legal, revolution - The Constitution. However, that was
not birthed easily either.
So, the idea and practice of democracy comes hard.
Bringing it to fruition among peoples with so many
differences increases the problems tremendously. Trying to
do so in the face of political and economic pressures from
abroad and blandishments to cut huge deals for precious
resources in the face of domestic reactions. Ah, now
there is a scenario for a train ride through chaos, if not
I would humbly suggest that the scholars on this net have
a powerful public potential. The events in many African
nations cry out for clarification. The American and European
publics know so little about these nations that they easily
fall back upon aged half-truths and prejudices.
Perhaps one or another of scholarly associations focused on
Africa can pool its resources and establish a
writers/speakers bureau - a focal point to which the media
can turn in order to give stories and opinions a
foundation in the best scholarship available. Bureaus such
as this sprung up on several campuses during the Vietnam
conflict and offered clarity when it was sorely lacking.
Please forgive my lengthy response to Mr. Hess, but the
subject has been on my mind for a long time.
Date sent: Tue, 28 Nov 1995
From: Gordon Thomasson, SUNY-Broome Comm. College
While I wish I had a more optimistic note to sound, I
would say that a sort of comparative view of the
development of nations is in order. The stereotyped third
world country has been independent for how long? And what
was the real, rather than the Parson Weems' idealized view
of American (U.S.A.) history by comparison?
From the Whisky Rebellion and the Alien and Sedition acts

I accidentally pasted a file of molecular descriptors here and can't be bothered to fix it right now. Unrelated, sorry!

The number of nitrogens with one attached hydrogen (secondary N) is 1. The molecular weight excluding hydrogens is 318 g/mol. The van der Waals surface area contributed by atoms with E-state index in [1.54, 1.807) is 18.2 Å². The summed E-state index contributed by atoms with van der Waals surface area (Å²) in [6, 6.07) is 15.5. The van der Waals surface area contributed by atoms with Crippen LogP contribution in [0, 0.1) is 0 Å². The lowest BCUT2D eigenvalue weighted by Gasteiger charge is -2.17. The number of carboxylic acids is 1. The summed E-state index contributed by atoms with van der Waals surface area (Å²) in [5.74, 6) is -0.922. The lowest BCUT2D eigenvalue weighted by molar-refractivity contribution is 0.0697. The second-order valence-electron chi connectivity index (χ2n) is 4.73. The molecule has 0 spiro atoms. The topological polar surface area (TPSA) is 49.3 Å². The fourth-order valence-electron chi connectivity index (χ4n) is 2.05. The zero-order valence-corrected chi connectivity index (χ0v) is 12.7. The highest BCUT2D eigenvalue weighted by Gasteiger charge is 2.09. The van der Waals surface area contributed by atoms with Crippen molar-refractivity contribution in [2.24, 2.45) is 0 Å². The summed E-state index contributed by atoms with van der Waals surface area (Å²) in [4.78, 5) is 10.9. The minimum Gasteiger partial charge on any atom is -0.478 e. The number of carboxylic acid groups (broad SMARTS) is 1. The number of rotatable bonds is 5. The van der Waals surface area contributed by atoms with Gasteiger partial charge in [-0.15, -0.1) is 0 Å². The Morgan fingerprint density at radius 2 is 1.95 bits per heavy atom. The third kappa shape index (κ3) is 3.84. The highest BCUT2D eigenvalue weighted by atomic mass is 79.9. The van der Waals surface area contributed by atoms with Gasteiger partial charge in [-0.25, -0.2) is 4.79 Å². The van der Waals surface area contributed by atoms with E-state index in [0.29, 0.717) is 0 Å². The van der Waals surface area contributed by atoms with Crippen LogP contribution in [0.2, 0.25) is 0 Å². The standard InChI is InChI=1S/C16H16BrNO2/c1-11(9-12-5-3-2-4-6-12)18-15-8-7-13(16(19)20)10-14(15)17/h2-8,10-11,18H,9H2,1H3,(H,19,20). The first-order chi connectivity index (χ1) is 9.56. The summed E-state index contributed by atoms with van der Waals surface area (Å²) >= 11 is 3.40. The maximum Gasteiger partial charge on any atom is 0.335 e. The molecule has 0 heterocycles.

through the Dred Scott decision, Bleeding Kansas, the
"Civil" War and the constant warfare against indigenous
peoples (to name but a few of countless items), if we
generalize from the first century of U.S. history
nation-building is not an easy process, especially in the
aftermath of colonialism and within an essentially
dependent economic context (as especially the American
Put another way, in the late 50s and early 60s my image of
political instability was that of the "banana republic"
where revolutions happened "all the time." Then one day
in 1968 I realized that here in the good old U.S.A. I had
lived through more high level political assasinations
(including MLK in that category) than had occurred in most
Middle and South American nations combined in the same time
Today, my view is that considering where they "started" (no
or little middle class, highly dependent economies with
infrastructure built around resouorce extraction and at the
mercy of antagonistic market forces, manipulated by both
sides through most of their post-colonial existence in a
game of cold-war chess--Somalia and Ethiopia come to mind
first here, etc., etc.), most of the nations of Africa are
doing no worse than the U.S. did.
That's not to say that I don't want things to improve 1,000
times faster than they are--of course I do. Too many of
my friends and colleagues have suffered and died to want
the insanity to go on one second more. But that said, what
are realistic expectations about the possible rate of
healing of wounds that were inflicted over centuries?
How long, if ever, can we expect it to take to unite
peoples who were governed under a policy of divide and
conquer? What does it take to turn a shotgun marriage into
a love match? I agonize, but I do not despair. It is far
too soon for the latter attitude. And when I consider
separatist demands in Quebec and the prospect of
devolution in nation-states around the world--even those
"established" for centuries--I wonder whether hoping for
"them" to find peace by becoming like "us" might not be
the worst possible alternative.